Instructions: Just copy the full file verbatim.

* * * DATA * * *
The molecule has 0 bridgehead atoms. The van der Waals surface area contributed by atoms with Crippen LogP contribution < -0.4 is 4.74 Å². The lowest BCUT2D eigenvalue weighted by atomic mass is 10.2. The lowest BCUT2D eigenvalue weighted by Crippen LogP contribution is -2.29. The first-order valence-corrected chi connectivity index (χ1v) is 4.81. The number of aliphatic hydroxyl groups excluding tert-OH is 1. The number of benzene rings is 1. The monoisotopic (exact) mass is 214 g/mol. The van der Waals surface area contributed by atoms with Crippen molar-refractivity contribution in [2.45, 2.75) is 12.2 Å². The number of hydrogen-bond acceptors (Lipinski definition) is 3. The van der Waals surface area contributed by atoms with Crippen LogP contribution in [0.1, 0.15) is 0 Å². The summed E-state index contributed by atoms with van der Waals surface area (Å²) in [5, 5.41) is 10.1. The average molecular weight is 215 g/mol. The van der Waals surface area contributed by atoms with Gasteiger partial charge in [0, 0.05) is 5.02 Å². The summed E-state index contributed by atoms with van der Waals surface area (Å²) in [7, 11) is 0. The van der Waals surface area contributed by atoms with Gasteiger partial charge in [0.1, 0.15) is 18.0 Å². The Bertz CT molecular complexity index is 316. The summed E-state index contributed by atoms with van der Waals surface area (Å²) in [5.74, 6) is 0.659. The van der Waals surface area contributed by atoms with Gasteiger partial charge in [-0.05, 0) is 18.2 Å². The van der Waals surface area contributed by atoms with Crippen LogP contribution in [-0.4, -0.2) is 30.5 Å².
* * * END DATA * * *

The molecule has 0 bridgehead atoms. The van der Waals surface area contributed by atoms with Crippen LogP contribution < -0.4 is 4.74 Å². The lowest BCUT2D eigenvalue weighted by atomic mass is 10.2. The lowest BCUT2D eigenvalue weighted by Crippen LogP contribution is -2.29. The first-order valence-corrected chi connectivity index (χ1v) is 4.81. The number of aliphatic hydroxyl groups excluding tert-OH is 1. The number of benzene rings is 1. The monoisotopic (exact) mass is 214 g/mol. The van der Waals surface area contributed by atoms with Crippen molar-refractivity contribution in [2.45, 2.75) is 12.2 Å². The number of hydrogen-bond acceptors (Lipinski definition) is 3. The van der Waals surface area contributed by atoms with Crippen LogP contribution in [0.1, 0.15) is 0 Å². The summed E-state index contributed by atoms with van der Waals surface area (Å²) in [5, 5.41) is 10.1. The average molecular weight is 215 g/mol. The van der Waals surface area contributed by atoms with Gasteiger partial charge in [0, 0.05) is 5.02 Å². The summed E-state index contributed by atoms with van der Waals surface area (Å²) in [7, 11) is 0. The van der Waals surface area contributed by atoms with Gasteiger partial charge in [0.1, 0.15) is 18.0 Å². The Bertz CT molecular complexity index is 316. The summed E-state index contributed by atoms with van der Waals surface area (Å²) in [5.74, 6) is 0.659. The van der Waals surface area contributed by atoms with Gasteiger partial charge in [-0.05, 0) is 18.2 Å². The van der Waals surface area contributed by atoms with Crippen LogP contribution in [-0.4, -0.2) is 30.5 Å².